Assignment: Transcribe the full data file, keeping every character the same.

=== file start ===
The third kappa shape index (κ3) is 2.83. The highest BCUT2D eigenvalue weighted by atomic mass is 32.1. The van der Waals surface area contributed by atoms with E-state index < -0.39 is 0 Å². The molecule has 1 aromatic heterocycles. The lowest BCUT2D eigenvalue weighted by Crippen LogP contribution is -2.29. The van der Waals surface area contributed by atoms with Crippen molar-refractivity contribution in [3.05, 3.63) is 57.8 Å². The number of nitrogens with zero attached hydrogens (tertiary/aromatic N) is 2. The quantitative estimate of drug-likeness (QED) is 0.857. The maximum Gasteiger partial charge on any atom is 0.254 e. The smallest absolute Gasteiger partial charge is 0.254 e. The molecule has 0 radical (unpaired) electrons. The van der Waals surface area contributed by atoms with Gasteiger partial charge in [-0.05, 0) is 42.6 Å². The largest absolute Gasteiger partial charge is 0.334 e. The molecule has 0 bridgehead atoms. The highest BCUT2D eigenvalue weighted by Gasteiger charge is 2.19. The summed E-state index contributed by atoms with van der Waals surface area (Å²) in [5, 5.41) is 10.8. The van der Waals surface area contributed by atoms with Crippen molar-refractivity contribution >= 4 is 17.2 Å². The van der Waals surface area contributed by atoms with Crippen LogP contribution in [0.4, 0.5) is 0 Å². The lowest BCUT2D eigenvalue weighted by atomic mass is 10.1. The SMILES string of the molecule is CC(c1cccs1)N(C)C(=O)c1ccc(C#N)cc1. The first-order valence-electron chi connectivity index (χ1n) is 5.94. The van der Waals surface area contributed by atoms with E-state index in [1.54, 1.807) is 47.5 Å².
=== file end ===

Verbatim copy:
The third kappa shape index (κ3) is 2.83. The highest BCUT2D eigenvalue weighted by atomic mass is 32.1. The van der Waals surface area contributed by atoms with E-state index < -0.39 is 0 Å². The molecule has 1 aromatic heterocycles. The lowest BCUT2D eigenvalue weighted by Crippen LogP contribution is -2.29. The van der Waals surface area contributed by atoms with Crippen molar-refractivity contribution in [3.05, 3.63) is 57.8 Å². The number of nitrogens with zero attached hydrogens (tertiary/aromatic N) is 2. The quantitative estimate of drug-likeness (QED) is 0.857. The maximum Gasteiger partial charge on any atom is 0.254 e. The smallest absolute Gasteiger partial charge is 0.254 e. The molecule has 0 radical (unpaired) electrons. The van der Waals surface area contributed by atoms with Gasteiger partial charge in [-0.05, 0) is 42.6 Å². The largest absolute Gasteiger partial charge is 0.334 e. The molecule has 0 bridgehead atoms. The highest BCUT2D eigenvalue weighted by Gasteiger charge is 2.19. The summed E-state index contributed by atoms with van der Waals surface area (Å²) in [5, 5.41) is 10.8. The van der Waals surface area contributed by atoms with Crippen molar-refractivity contribution >= 4 is 17.2 Å². The van der Waals surface area contributed by atoms with Crippen LogP contribution in [0.4, 0.5) is 0 Å². The lowest BCUT2D eigenvalue weighted by atomic mass is 10.1. The SMILES string of the molecule is CC(c1cccs1)N(C)C(=O)c1ccc(C#N)cc1. The first-order valence-electron chi connectivity index (χ1n) is 5.94. The van der Waals surface area contributed by atoms with E-state index in [1.54, 1.807) is 47.5 Å².